“In Buenos Aires everyone plays the violin not to earn a living as you seem to think. Forgive me for meddling. Here people earn their living in the meat trade and only play the violin to combat what you might call a sort of spleen we’ve inherited from the English.”
Thus it sounds like this inherited spleen is in favor of British liberalism?
Again, I am reminded of my own “profession” of philosophy. In everyday English there is a great ambiguity around this term “philosophy,” People often talk loosely of a philosophy of this or that – from a philosophy of hitting curve balls to a philosophy of education or life itself. And yet many of these same people who use such language often like to tease or mock me for being a “philosopher” since on their view it is some self-selected special group of weirdoes who just obscure obvious things to try to make them seem other than they are, or at least to obscure their obviousness.
In the same sense it is that while “every one in Buenos Aires may be a violinist” they are not one in the sense that Triclinio is, nor do they have an instrument to rival his priceless and ancient national treasure.
Triclinio has migrated to Buenos Aires to practice his violin, but he seems very unsure what this means. The city is rigorously controlled by the army and one’s papers are essential to one’s freedom.
He lives in a world somewhat befogged by the sounds in his head, but we read:
One day as he was floating along one of the streets that run southwards, Triclinio, having shown his papers to various police patrols, became aware that the only thing permitted was hope. But he could not take this thought any further because the sounds, which had momentarily stopped, began to fill his head once more.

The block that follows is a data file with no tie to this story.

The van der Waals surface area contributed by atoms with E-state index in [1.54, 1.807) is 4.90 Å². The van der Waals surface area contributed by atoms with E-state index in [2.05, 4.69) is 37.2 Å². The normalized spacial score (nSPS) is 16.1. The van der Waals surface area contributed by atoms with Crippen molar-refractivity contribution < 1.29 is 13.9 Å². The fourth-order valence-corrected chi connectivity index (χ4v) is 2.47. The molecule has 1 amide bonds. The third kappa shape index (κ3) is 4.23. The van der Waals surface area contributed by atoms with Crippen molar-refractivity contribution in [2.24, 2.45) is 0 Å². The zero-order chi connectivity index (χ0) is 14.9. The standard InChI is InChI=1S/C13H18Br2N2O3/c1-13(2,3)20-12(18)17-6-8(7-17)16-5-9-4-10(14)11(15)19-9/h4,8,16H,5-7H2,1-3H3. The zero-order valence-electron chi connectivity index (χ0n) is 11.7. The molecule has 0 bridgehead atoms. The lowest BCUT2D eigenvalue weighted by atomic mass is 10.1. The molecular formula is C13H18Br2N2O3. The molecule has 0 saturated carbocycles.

During these truces he did not know whether to regret that he could not use his understanding in the normal way or to rejoice that the sounds enabled him to ignore the fact that he no longer had a city to return to, that he was unwelcome in that country he had heard about at school but which now seemed to belong more to history than to reality.
Sometimes he took advantage of these lulls to nourish his hopes but without success, for he was not sure exactly what those hopes were or could possibly contain. Sometimes, on the other hand, he tried to rid himself of the sounds in order to find a way of understanding. For some time now, he had wanted to know about the world and himself, without the terrifying abstraction of rhythms and notes, but on the rare occasion when he succeeded, he could not clarify his thoughts for instead of sounds, words throbbed through his head, phrases which he had heard or which had occurred to him or which were inspired by statues and monuments; resounding words that embellished history and served no real purpose. So he recalled the sounds: somehow they would seem kinder than events.
From the earliest pages on I was speculating on exactly what is it to be a violinist. Many things seem possible, but obvious objections come forward for each, or counter evidence is easily seen by me.
I simply store these and read on.